A SLICE OF LIFE IN THE CLC
Snapshots of congregations from around the Church of the Lutheran Confession.
The numbers are grim. 24% consider themselves Protestant. Of these, only 0.9% say that the Bible is the Word of God. This is the state of things in Germany today—a country from which God raised up many faithful servants who proclaimed the pure Gospel and confessed before the pope and all others what God’s Word says about sin and grace. For centuries Germany and a number of the surrounding countries were fertile ground for the growth of Lutheranism. But we see that today most have strayed from the truth because they love the world.
There was a time when St. Louis, Missouri was synonymous with sound Biblical teaching. Germans fleeing the unionism of the Prussian Union emigrated to the area and established what would one day be known as the Lutheran Church—Missouri Synod. Anyone who wishes to learn more about what God says in His Word owes a great debt of gratitude to the servants God raised up over the years in that synod. But by the middle of the twentieth century, some in that fellowship had begun to stray from that Word. Soon St. Louis was no longer a center for biblical and Lutheran orthodoxy.
In 1948, the Holy Spirit led twenty-five souls in St. Louis to recognize the leaven of false teaching working in the dough of the Missouri Synod. Six years later these saints formed an independent congregation called The Orthodox Lutheran Church of St. Louis, Missouri. They initially rented a room at the American Legion hall in Maplewood, Missouri. Worship was led by Mr. Herman Strumpler until a full-time pastor could be called.
Julius B. Erhart was installed as the first shepherd of the flock on November 14, 1954. He served the congregation for eleven years. During this time the church was actively seeking a like-minded church with which to practice fellowship, but decided to avoid the WELS and ELS because of their continued fellowship with the Missouri Synod after the latter had been recognized as a false teaching church.
The first church property was purchased in the summer of 1955. It was a stone church originally occupied by a Pentecostal congregation. This was no small purchase, but the Lord moved the hearts of His saints to mortgage houses, sell cars and land, and deplete savings accounts. Selfless generosity was shown in response to the selfless generosity of their Savior!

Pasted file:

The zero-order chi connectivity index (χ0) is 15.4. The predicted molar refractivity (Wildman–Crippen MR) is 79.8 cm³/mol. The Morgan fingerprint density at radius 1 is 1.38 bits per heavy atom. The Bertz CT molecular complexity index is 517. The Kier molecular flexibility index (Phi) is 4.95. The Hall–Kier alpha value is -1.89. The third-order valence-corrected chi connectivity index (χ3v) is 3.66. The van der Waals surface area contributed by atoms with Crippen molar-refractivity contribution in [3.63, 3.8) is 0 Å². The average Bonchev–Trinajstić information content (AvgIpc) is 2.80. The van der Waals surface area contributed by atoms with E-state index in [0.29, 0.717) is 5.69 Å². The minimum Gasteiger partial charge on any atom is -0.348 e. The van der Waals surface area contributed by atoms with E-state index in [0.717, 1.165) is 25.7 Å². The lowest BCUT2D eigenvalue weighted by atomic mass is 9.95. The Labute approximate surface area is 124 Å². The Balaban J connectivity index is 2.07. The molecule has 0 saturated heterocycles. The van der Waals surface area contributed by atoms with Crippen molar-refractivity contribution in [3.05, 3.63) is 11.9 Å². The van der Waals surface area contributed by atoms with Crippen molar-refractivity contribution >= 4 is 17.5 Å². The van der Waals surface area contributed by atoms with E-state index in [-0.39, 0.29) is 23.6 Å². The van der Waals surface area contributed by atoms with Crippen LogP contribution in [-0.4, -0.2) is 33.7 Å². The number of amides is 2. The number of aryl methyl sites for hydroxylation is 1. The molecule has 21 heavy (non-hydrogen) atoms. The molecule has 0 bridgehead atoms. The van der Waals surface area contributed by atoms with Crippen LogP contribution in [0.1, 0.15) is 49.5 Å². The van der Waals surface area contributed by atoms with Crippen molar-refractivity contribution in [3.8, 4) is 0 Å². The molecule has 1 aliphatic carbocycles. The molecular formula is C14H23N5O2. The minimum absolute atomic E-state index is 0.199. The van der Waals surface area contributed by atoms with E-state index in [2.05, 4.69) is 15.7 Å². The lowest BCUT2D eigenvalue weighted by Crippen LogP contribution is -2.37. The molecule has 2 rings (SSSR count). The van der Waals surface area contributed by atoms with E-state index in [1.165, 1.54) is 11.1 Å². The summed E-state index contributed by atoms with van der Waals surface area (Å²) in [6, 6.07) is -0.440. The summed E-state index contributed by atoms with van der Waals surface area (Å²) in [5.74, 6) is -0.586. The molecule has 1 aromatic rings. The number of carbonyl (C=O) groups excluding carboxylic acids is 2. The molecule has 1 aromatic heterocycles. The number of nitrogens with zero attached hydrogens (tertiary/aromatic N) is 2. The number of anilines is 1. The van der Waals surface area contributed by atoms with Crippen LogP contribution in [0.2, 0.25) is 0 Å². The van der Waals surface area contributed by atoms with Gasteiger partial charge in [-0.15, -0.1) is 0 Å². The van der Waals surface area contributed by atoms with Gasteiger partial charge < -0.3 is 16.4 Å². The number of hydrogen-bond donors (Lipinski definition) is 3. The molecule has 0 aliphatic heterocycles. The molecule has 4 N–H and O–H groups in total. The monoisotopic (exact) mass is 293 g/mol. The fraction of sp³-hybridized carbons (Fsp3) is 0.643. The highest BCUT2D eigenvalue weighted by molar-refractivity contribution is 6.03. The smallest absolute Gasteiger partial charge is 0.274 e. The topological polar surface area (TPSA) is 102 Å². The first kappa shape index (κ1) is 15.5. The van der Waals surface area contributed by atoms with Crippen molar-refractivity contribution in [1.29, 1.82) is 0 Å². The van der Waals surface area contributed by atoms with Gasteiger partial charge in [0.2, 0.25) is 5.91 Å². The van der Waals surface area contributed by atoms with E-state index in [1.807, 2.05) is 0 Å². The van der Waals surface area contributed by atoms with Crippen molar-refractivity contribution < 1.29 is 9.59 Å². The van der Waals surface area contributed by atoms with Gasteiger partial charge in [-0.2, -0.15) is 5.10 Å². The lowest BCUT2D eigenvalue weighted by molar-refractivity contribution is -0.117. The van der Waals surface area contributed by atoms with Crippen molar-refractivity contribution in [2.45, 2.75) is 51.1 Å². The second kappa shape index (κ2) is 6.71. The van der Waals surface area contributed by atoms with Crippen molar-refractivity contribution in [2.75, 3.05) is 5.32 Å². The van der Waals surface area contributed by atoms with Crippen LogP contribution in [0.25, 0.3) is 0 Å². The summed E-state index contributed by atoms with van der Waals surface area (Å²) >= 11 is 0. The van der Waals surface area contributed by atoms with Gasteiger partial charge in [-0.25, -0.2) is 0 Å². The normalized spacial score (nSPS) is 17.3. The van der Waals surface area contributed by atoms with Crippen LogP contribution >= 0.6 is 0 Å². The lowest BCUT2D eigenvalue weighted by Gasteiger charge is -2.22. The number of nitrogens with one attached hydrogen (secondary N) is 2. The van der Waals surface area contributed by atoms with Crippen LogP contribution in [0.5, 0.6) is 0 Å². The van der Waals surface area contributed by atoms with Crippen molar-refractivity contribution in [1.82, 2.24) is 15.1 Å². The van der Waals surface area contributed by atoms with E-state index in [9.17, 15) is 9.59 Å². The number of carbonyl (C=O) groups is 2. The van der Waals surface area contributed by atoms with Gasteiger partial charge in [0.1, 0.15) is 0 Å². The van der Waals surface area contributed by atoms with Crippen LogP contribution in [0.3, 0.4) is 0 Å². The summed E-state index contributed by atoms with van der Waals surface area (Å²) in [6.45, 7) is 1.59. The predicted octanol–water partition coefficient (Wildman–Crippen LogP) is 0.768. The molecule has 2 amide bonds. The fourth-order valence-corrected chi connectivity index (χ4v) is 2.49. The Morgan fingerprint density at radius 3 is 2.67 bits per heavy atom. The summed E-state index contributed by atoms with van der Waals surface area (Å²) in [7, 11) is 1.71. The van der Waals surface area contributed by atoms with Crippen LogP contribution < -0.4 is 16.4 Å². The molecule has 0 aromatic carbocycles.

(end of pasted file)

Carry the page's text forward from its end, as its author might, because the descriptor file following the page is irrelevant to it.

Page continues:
Though this small congregation established itself among a multitude of churches which had Lutheran in their names, they found that they were quite alone in their adherence to the whole testimony of God. But by God’s grace they became aware that a number of previously LCMS, WELS, and ELS congregations had left their church bodies to avoid false teaching. In 1960, The Orthodox Lutheran Church of Webster Groves made formal application to join the Church of the Lutheran Confession. Later, in 1968, they would change their name to Faith Lutheran Church as a public confession that salvation is found through faith in Christ alone.
In August of 1968, Faith sold its property in Webster Groves and bought property in Manchester, Missouri. This is where the church and parsonage, built in 1971, stand today. The first service in the current sanctuary was held on October 1, 1972.
Faith has been served by ten Pastors: Julius B. Erhart (1954-65), Roland A. Gurgel (vacancy—1965), Leonard Bernthal (1965-69), Norman Harms (1969-71), Michael Sydow (1971-78), Vance Fossum (1978-89), Mark Gullerud (1989-95), Jerome Barthels (1996-98), Todd Ohlmann (1998-2016), and Stefan Sonnenfeld (2017-present).
Today Faith is composed of about seventy-five members, who, though they are close to one another in fellowship and godly love, are not all close to one another in geography. Many of the members are scattered around the St. Louis metropolitan area, including some on the Illinois side. The Holy Spirit moves these souls who thirst for the true living water to put substantial mileage on their vehicles to be at church once, and even twice a week. The congregation also serves some at a much greater distance, with members in Kansas, Kentucky, Louisiana and New Mexico.
The typical week at Faith starts with adult Bible study and Sunday School on Sunday morning. Carol Benter and Debbie Vallely serve as our Sunday School teachers. After that, we all join to worship the Lord. On Wednesdays we have another opportunity to hear the Word together in a midweek Bible class. Confirmation class takes place on Fridays.
One might wonder how a small church in a metro area of nearly three million can have any sort of impact at all. The Missouri Synod is still the big Lutheran presence in the area. St. Louis is also on the edge of “Bible Belt” territory. We are surrounded by mega-churches. And yet, we receive a steady stream of visitors to our modest sanctuary. When we speak with these people, we often hear that they are fed up with false teaching in their churches (which are often Lutheran). A good percentage of our current members came from other church backgrounds—including Roman Catholic and Baptist—yet we are all united in the truth of God’s Word. We can make no greater impact than to preach the Law and Gospel in their purity. The truth sets people free by converting sinners into saints through faith in Jesus, Who sacrificed Himself to forgive our sins.
We all thank God that He still preserves a small seedbed of pure Biblical teaching in a city known for Lutheranism. With the help of God, we seek to boldly proclaim the truth that salvation is not found in having the name Lutheran or having a historical heritage in the Lutheran church, but through faith in Christ alone.
Stefan Sonnenfeld is pastor of Faith Lutheran Church of Manchester, Missouri.